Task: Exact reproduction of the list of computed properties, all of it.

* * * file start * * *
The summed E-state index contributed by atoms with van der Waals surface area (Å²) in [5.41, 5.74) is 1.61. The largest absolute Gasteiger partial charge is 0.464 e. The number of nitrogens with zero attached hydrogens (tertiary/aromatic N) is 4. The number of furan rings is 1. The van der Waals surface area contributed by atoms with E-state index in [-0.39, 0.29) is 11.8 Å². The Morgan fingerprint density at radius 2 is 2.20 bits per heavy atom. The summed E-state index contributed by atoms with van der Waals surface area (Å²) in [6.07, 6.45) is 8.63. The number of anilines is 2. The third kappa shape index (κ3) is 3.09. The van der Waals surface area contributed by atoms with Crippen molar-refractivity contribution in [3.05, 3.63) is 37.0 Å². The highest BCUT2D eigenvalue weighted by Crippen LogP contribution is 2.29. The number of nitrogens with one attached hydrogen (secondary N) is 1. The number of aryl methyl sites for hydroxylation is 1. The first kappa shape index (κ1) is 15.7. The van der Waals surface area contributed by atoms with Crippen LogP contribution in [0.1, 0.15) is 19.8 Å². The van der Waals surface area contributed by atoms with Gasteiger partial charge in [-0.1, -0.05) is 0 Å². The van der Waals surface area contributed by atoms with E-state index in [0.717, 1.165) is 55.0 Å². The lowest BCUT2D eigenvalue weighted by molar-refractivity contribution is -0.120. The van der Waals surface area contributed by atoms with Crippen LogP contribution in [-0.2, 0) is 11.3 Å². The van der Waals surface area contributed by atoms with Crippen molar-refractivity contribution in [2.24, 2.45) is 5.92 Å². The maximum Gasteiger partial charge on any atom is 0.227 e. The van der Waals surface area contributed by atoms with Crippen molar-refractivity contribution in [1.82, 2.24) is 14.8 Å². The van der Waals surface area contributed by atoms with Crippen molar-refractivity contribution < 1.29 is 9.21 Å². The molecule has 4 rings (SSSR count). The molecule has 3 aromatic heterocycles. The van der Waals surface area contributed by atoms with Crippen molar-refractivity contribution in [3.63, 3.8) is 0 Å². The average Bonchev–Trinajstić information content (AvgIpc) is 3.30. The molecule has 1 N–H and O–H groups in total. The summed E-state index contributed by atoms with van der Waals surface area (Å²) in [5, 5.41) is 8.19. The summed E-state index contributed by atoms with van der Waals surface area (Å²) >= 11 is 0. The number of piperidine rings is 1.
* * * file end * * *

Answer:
The summed E-state index contributed by atoms with van der Waals surface area (Å²) in [5.41, 5.74) is 1.61. The largest absolute Gasteiger partial charge is 0.464 e. The number of nitrogens with zero attached hydrogens (tertiary/aromatic N) is 4. The number of furan rings is 1. The van der Waals surface area contributed by atoms with E-state index in [-0.39, 0.29) is 11.8 Å². The Morgan fingerprint density at radius 2 is 2.20 bits per heavy atom. The summed E-state index contributed by atoms with van der Waals surface area (Å²) in [6.07, 6.45) is 8.63. The number of anilines is 2. The third kappa shape index (κ3) is 3.09. The van der Waals surface area contributed by atoms with Crippen molar-refractivity contribution in [3.05, 3.63) is 37.0 Å². The highest BCUT2D eigenvalue weighted by Crippen LogP contribution is 2.29. The number of nitrogens with one attached hydrogen (secondary N) is 1. The number of aryl methyl sites for hydroxylation is 1. The first kappa shape index (κ1) is 15.7. The van der Waals surface area contributed by atoms with Crippen LogP contribution in [0.1, 0.15) is 19.8 Å². The van der Waals surface area contributed by atoms with Gasteiger partial charge in [-0.1, -0.05) is 0 Å². The van der Waals surface area contributed by atoms with E-state index in [0.717, 1.165) is 55.0 Å². The lowest BCUT2D eigenvalue weighted by molar-refractivity contribution is -0.120. The van der Waals surface area contributed by atoms with Crippen LogP contribution in [-0.2, 0) is 11.3 Å². The van der Waals surface area contributed by atoms with Crippen molar-refractivity contribution in [2.24, 2.45) is 5.92 Å². The maximum Gasteiger partial charge on any atom is 0.227 e. The van der Waals surface area contributed by atoms with Crippen molar-refractivity contribution in [1.82, 2.24) is 14.8 Å². The van der Waals surface area contributed by atoms with Crippen molar-refractivity contribution < 1.29 is 9.21 Å². The molecule has 4 rings (SSSR count). The molecule has 3 aromatic heterocycles. The van der Waals surface area contributed by atoms with Crippen molar-refractivity contribution in [3.63, 3.8) is 0 Å². The average Bonchev–Trinajstić information content (AvgIpc) is 3.30. The molecule has 1 N–H and O–H groups in total. The summed E-state index contributed by atoms with van der Waals surface area (Å²) in [5, 5.41) is 8.19. The summed E-state index contributed by atoms with van der Waals surface area (Å²) >= 11 is 0. The number of piperidine rings is 1.